According to a report from the United States Department of Justice (DOJ), an estimated 17.6 million Americans were the victims of identity theft in 2014. The good news is that 85 percent of Americans also took actions to prevent identity theft, such as changing passwords on financial accounts.
With so many online apps and services, we can accumulate all kinds of usernames and passwords. Of course, the trouble with passwords is that we can easily forget them. Many people create passwords that are easy to remember, such as their spouse’s name or their child’s birth date. Hackers can easily discover this information and use it to steal your identity and more.
Tips to Keep Passwords Safe and Secure
Here are four helpful tips to keep your passwords safe and secure:
- Keep your passwords to yourself. While this may seem obvious, it’s important to not share your passwords with other people. If you have to write them down, make sure you store the list in a secret, private place. (That means not on a post-it note under your keyboard!)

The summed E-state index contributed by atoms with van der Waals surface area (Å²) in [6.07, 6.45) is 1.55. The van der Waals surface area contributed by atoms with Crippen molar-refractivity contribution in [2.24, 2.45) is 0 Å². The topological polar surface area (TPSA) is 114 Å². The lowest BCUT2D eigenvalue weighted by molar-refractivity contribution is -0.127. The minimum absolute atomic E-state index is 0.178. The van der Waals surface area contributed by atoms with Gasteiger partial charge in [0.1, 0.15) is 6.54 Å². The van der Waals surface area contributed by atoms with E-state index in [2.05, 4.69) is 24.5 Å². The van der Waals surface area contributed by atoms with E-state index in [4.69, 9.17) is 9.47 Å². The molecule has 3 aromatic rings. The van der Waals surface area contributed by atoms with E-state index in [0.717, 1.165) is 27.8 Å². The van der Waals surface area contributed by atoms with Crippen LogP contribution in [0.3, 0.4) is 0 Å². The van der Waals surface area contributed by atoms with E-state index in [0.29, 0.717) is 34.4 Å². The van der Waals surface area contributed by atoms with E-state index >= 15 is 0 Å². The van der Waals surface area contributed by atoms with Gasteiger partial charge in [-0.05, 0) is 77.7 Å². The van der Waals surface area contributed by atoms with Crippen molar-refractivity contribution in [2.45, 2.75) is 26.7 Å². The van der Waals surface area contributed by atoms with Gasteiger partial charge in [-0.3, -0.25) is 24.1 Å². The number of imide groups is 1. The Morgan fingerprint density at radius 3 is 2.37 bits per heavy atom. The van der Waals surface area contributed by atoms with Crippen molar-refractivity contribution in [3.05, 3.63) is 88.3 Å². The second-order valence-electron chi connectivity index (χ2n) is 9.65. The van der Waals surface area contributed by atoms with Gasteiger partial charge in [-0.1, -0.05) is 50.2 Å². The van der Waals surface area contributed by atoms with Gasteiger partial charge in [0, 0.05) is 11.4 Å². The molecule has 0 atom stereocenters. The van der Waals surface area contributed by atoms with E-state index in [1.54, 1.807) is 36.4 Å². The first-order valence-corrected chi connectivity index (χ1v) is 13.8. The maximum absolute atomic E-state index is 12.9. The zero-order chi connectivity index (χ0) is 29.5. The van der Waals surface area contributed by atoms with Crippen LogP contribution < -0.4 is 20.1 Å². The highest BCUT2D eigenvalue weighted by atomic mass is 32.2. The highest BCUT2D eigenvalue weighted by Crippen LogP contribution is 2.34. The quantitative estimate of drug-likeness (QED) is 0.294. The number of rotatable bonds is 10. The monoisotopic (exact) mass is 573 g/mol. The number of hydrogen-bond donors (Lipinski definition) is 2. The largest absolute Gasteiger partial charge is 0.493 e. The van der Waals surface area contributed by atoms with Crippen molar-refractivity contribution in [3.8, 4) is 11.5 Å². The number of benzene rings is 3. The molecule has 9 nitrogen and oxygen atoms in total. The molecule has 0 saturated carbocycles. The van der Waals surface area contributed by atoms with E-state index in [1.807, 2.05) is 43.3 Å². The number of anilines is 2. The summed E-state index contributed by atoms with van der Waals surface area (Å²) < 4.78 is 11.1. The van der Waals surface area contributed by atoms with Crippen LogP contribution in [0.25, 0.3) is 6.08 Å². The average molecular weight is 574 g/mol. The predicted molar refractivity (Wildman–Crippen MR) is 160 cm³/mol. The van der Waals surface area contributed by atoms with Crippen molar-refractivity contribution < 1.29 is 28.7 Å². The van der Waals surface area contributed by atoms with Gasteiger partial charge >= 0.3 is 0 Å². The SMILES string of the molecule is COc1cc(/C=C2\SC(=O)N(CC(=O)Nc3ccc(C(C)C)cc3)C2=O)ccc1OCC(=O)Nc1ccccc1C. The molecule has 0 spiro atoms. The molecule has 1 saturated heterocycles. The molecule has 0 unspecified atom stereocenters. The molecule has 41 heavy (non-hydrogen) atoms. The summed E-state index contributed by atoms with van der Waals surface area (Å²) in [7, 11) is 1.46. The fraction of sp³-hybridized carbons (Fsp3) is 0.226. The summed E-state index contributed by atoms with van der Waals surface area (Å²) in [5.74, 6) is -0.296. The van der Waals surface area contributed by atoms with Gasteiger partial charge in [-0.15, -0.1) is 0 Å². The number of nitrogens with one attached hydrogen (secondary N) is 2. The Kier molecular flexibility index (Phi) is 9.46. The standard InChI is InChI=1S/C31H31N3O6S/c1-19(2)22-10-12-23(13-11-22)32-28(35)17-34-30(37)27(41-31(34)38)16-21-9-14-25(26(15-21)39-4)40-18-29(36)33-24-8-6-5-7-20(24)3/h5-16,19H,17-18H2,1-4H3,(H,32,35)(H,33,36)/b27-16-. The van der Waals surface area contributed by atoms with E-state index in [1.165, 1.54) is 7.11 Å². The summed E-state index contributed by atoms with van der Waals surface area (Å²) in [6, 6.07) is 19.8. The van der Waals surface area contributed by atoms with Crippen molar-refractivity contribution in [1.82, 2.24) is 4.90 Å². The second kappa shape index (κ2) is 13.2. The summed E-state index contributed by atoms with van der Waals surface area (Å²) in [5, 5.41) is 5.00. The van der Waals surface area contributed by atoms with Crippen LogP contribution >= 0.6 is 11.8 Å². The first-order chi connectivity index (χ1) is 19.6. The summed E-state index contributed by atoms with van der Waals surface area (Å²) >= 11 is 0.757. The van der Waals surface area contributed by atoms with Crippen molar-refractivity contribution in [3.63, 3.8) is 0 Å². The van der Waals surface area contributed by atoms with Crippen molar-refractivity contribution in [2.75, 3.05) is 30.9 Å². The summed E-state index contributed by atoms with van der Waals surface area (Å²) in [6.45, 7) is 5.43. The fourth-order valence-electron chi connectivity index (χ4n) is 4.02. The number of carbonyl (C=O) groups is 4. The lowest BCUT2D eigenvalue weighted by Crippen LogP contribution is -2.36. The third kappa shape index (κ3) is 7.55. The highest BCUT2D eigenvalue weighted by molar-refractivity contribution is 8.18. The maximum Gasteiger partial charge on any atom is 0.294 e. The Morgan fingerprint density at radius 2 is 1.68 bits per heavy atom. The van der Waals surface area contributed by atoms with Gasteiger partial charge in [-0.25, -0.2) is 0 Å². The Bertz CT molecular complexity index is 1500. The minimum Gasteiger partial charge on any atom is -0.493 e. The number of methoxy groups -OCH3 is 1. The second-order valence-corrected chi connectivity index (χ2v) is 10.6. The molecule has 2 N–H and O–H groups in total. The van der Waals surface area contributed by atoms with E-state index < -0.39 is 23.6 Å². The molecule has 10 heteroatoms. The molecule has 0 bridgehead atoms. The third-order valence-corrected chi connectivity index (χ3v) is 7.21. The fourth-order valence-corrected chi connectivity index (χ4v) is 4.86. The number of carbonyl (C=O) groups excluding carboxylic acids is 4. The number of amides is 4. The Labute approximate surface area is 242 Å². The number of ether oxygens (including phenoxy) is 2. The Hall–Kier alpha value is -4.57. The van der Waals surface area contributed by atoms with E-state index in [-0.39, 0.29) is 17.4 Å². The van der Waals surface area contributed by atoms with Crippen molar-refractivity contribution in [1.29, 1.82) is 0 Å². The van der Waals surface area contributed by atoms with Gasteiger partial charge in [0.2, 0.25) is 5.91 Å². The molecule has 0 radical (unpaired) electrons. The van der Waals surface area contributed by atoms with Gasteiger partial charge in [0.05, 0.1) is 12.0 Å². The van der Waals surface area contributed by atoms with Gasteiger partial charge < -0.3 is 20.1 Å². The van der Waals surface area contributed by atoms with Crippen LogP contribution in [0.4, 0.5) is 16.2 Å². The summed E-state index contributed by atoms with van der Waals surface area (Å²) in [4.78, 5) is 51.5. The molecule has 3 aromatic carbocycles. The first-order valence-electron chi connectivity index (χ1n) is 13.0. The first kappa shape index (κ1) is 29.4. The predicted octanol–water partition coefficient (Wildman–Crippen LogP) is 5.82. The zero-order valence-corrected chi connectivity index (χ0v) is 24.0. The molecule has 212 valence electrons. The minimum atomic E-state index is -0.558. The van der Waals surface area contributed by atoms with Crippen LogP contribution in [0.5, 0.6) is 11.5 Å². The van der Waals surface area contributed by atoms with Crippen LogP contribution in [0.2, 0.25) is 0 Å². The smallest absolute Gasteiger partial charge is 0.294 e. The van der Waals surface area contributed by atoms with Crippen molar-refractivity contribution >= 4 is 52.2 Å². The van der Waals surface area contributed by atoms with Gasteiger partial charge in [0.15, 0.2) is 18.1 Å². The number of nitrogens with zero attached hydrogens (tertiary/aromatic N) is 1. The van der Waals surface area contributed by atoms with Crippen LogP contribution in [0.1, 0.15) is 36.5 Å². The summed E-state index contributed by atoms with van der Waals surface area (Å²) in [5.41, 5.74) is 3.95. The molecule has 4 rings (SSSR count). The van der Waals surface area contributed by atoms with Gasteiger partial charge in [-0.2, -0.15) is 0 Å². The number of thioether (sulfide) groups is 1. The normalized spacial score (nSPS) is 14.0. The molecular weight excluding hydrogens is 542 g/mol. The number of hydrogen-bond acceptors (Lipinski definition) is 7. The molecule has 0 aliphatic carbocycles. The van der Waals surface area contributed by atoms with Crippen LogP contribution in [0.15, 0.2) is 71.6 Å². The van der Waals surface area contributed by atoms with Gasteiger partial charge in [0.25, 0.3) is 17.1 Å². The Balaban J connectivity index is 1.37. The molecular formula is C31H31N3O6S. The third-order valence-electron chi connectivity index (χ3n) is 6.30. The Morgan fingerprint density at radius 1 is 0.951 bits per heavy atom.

- Create passwords based on easy phrases you can remember. You can use the first letter of each word and substitute symbols for certain words or letters (like ‘@’ for ‘at’ or ‘$’ for ‘s’). If you use the phrase “I got married at city hall in 1975,” your password could look like “Igm@chi1975”. This method can help produce a complex password that’s more secure.
- Use a different password for each account. If one of your accounts was compromised, at least hackers won’t be able to get to your other accounts.
- Change your passwords often. Set reminders to change your passwords at least once every 60 days, and don’t reuse them for at least a year.
Remember, a strong, complex password is your first line of defense and may help protect you from a security breach that could cause a major disruption to your life.